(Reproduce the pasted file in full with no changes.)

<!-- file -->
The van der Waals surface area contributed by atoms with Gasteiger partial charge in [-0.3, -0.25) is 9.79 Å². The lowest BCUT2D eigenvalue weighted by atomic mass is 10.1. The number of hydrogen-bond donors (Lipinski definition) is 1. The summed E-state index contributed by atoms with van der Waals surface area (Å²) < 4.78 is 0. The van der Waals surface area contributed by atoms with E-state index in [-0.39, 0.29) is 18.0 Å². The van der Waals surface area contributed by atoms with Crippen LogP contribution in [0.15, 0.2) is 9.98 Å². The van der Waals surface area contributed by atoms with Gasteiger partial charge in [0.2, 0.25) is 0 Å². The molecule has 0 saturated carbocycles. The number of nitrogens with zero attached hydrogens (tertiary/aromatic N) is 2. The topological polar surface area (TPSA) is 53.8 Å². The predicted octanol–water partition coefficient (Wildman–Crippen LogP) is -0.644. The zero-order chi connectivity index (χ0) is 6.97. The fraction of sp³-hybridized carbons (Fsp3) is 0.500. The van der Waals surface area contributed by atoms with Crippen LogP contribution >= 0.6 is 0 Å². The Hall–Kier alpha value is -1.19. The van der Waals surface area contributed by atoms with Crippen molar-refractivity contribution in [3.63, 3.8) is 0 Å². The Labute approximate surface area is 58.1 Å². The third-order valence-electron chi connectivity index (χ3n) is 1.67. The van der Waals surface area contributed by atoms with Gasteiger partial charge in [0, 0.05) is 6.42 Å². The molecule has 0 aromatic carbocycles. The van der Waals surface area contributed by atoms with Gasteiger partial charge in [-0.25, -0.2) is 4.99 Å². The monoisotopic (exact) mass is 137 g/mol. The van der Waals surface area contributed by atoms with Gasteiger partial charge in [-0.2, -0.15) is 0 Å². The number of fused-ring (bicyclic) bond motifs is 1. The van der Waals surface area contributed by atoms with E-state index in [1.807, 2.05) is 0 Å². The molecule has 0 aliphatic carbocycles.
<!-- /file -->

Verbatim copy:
The van der Waals surface area contributed by atoms with Gasteiger partial charge in [-0.3, -0.25) is 9.79 Å². The lowest BCUT2D eigenvalue weighted by atomic mass is 10.1. The number of hydrogen-bond donors (Lipinski definition) is 1. The summed E-state index contributed by atoms with van der Waals surface area (Å²) < 4.78 is 0. The van der Waals surface area contributed by atoms with E-state index in [-0.39, 0.29) is 18.0 Å². The van der Waals surface area contributed by atoms with Crippen LogP contribution in [0.15, 0.2) is 9.98 Å². The van der Waals surface area contributed by atoms with Gasteiger partial charge in [0.2, 0.25) is 0 Å². The molecule has 0 saturated carbocycles. The number of nitrogens with zero attached hydrogens (tertiary/aromatic N) is 2. The topological polar surface area (TPSA) is 53.8 Å². The predicted octanol–water partition coefficient (Wildman–Crippen LogP) is -0.644. The zero-order chi connectivity index (χ0) is 6.97. The fraction of sp³-hybridized carbons (Fsp3) is 0.500. The van der Waals surface area contributed by atoms with Crippen LogP contribution >= 0.6 is 0 Å². The Hall–Kier alpha value is -1.19. The van der Waals surface area contributed by atoms with Crippen molar-refractivity contribution in [3.63, 3.8) is 0 Å². The Labute approximate surface area is 58.1 Å². The third-order valence-electron chi connectivity index (χ3n) is 1.67. The van der Waals surface area contributed by atoms with Gasteiger partial charge in [0, 0.05) is 6.42 Å². The molecule has 0 aromatic carbocycles. The van der Waals surface area contributed by atoms with Gasteiger partial charge in [-0.25, -0.2) is 4.99 Å². The monoisotopic (exact) mass is 137 g/mol. The van der Waals surface area contributed by atoms with Gasteiger partial charge in [-0.2, -0.15) is 0 Å². The number of fused-ring (bicyclic) bond motifs is 1. The van der Waals surface area contributed by atoms with E-state index in [1.807, 2.05) is 0 Å². The molecule has 0 aliphatic carbocycles.